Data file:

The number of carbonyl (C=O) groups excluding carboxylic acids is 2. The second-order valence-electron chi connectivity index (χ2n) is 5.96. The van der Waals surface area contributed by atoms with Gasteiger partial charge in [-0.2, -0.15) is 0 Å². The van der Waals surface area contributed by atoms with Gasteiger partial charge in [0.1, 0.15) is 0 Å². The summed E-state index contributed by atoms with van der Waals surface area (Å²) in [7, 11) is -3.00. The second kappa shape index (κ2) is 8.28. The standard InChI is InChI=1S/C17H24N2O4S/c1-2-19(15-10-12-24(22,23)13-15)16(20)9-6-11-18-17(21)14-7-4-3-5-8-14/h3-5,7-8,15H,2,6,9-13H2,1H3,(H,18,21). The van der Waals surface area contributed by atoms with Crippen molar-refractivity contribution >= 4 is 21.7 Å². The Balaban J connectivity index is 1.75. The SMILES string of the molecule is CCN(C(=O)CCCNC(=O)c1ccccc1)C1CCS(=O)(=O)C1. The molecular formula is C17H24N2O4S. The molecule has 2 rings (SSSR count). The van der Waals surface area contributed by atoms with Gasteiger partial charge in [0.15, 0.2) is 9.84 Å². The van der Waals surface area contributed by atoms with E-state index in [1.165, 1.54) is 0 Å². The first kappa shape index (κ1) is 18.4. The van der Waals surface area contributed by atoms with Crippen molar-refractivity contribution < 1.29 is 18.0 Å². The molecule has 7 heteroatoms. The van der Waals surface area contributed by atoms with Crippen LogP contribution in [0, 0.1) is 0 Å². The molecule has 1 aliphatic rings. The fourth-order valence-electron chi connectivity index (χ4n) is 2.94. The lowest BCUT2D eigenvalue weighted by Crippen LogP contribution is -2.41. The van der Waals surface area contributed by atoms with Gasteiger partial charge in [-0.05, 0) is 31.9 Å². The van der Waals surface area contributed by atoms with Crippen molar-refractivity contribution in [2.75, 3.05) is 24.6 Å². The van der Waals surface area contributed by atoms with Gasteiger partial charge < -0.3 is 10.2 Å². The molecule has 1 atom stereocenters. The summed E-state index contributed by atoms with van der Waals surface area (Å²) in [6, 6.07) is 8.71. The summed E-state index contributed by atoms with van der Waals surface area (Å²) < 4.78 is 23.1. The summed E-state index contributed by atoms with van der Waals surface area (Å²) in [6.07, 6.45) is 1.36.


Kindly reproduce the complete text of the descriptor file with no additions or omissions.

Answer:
The number of carbonyl (C=O) groups excluding carboxylic acids is 2. The second-order valence-electron chi connectivity index (χ2n) is 5.96. The van der Waals surface area contributed by atoms with Gasteiger partial charge in [-0.2, -0.15) is 0 Å². The van der Waals surface area contributed by atoms with Gasteiger partial charge in [0.1, 0.15) is 0 Å². The summed E-state index contributed by atoms with van der Waals surface area (Å²) in [7, 11) is -3.00. The second kappa shape index (κ2) is 8.28. The standard InChI is InChI=1S/C17H24N2O4S/c1-2-19(15-10-12-24(22,23)13-15)16(20)9-6-11-18-17(21)14-7-4-3-5-8-14/h3-5,7-8,15H,2,6,9-13H2,1H3,(H,18,21). The van der Waals surface area contributed by atoms with Crippen molar-refractivity contribution >= 4 is 21.7 Å². The Balaban J connectivity index is 1.75. The SMILES string of the molecule is CCN(C(=O)CCCNC(=O)c1ccccc1)C1CCS(=O)(=O)C1. The molecular formula is C17H24N2O4S. The molecule has 2 rings (SSSR count). The van der Waals surface area contributed by atoms with Gasteiger partial charge in [0.15, 0.2) is 9.84 Å². The van der Waals surface area contributed by atoms with E-state index in [1.165, 1.54) is 0 Å². The first kappa shape index (κ1) is 18.4. The van der Waals surface area contributed by atoms with Crippen molar-refractivity contribution < 1.29 is 18.0 Å². The molecule has 7 heteroatoms. The van der Waals surface area contributed by atoms with Crippen LogP contribution in [0, 0.1) is 0 Å². The molecule has 1 aliphatic rings. The fourth-order valence-electron chi connectivity index (χ4n) is 2.94. The lowest BCUT2D eigenvalue weighted by Crippen LogP contribution is -2.41. The van der Waals surface area contributed by atoms with Gasteiger partial charge in [-0.05, 0) is 31.9 Å². The van der Waals surface area contributed by atoms with Crippen molar-refractivity contribution in [2.75, 3.05) is 24.6 Å². The van der Waals surface area contributed by atoms with Gasteiger partial charge < -0.3 is 10.2 Å². The molecule has 1 atom stereocenters. The summed E-state index contributed by atoms with van der Waals surface area (Å²) in [6, 6.07) is 8.71. The summed E-state index contributed by atoms with van der Waals surface area (Å²) < 4.78 is 23.1. The summed E-state index contributed by atoms with van der Waals surface area (Å²) in [6.07, 6.45) is 1.36.